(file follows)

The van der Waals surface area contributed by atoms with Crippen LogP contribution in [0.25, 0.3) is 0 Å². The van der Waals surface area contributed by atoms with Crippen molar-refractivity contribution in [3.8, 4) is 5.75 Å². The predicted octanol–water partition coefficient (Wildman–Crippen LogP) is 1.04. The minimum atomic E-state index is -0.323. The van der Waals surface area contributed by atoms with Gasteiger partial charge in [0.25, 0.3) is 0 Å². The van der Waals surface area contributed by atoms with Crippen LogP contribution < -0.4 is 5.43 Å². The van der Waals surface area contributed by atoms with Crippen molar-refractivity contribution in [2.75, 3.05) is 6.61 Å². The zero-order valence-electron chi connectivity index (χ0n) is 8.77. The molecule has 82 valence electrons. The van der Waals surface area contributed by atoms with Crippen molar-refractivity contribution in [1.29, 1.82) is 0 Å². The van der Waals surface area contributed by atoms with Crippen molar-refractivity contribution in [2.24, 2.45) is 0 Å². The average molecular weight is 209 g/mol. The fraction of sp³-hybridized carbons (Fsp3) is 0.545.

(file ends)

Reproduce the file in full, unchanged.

The van der Waals surface area contributed by atoms with Crippen LogP contribution in [0.25, 0.3) is 0 Å². The van der Waals surface area contributed by atoms with Crippen molar-refractivity contribution in [3.8, 4) is 5.75 Å². The predicted octanol–water partition coefficient (Wildman–Crippen LogP) is 1.04. The minimum atomic E-state index is -0.323. The van der Waals surface area contributed by atoms with Gasteiger partial charge in [0.25, 0.3) is 0 Å². The van der Waals surface area contributed by atoms with Crippen LogP contribution < -0.4 is 5.43 Å². The van der Waals surface area contributed by atoms with Crippen molar-refractivity contribution in [2.75, 3.05) is 6.61 Å². The zero-order valence-electron chi connectivity index (χ0n) is 8.77. The molecule has 82 valence electrons. The van der Waals surface area contributed by atoms with Crippen molar-refractivity contribution in [1.29, 1.82) is 0 Å². The van der Waals surface area contributed by atoms with Crippen molar-refractivity contribution in [2.24, 2.45) is 0 Å². The average molecular weight is 209 g/mol. The fraction of sp³-hybridized carbons (Fsp3) is 0.545.